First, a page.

(e) Sentence.

Perjury is a Class 3 felony.

(Source: P.A. 91‑239, eff. 1‑1‑00.)”

[10]This statement deals with traffic and conservation offenses, which are not crimes, but rather administrative or civil offenses. The form of the traffic or conservation offense is determined by the Illinois Supreme Court and the Conference of Chief Circuit Judges. For the purposes of this discussion, the applicability of this statement pertains to notice and charging of an offense. The Illinois Supreme Court website where this is discussed is here http://www.state.il.us/court/SupremeCourt/Rules/Art_V/ArtV.htm#Rule%20552

Under “Notice to Appear” it states “(e) Notice to Appear. In all cases in which a defendant is issued a Notice to Appear under section 107–12 of the Code of Criminal Procedure of 1963, as amended (725 ILCS 5/107–12), and fails to appear on the date set for appearance, or any date to which the case may be continued, the court may enter an ex parte judgment of conviction against an accused charged with an offense punishable by a fine only and in so doing shall assess fines, penalties and costs in an amount not to exceed equal to the cash bail required by this article. Payment received for fines, penalties, and costs assessed following the entry of an ex parte judgment shall be disbursed by the clerk pursuant to Rule 529. The clerk of the court shall notify the Secretary of State of the conviction pursuant to Rule 552 and of the unsatisfied judgment pursuant to section 6–306.6(a) of the Illinois Vehicle Code, as amended (625 ILCS 5/6–306.6(a)). In lieu of the foregoing procedure, a summons or warrant of arrest may be issued.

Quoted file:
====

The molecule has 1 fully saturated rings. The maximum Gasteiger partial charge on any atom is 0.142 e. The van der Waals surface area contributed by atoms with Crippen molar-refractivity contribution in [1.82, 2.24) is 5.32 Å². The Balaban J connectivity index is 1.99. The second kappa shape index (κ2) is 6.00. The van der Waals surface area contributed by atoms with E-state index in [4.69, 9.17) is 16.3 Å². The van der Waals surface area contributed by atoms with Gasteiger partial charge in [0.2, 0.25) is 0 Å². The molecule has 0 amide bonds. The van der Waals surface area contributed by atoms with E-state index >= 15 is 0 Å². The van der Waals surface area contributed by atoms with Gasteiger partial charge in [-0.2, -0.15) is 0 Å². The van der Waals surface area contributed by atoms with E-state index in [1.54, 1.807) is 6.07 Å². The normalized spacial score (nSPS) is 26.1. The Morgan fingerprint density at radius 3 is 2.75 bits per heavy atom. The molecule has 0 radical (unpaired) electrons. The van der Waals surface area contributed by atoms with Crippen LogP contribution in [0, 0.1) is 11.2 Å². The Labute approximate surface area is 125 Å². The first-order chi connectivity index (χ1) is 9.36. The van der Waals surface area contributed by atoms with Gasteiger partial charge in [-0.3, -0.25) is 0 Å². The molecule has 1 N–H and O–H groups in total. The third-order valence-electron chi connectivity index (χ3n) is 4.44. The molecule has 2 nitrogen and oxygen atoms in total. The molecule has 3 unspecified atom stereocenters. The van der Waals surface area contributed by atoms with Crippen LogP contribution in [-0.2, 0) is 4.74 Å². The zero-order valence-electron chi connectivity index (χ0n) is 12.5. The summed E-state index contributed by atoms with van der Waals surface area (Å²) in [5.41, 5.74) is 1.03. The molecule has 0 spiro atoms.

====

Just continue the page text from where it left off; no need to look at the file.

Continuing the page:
Committee Comments

(December 5, 2003)

Supreme Court Rule 556 (“Procedure if Defendant Fails to Appear”) delineates several procedures if the defendant fails to appear after depositing a driver’s license in lieu of bond, executes a written promise to comply, posts bond or issued a notice to appear.

The rule provided that the court may “enter an ex parte judgment of conviction against any accused charged with an offense punishable by a fine only and in so doing shall assess fines, penalties and costs in an amount not to exceed the cash bail required by this article.” Rule 556 does not detail the specific costs and penalties, or their amounts, in the entry of ex parte judgments. The clerk is then left with deciding which costs, fees and additional penalties (and their amounts) should be applied. This is currently being determined on a county by county basis.”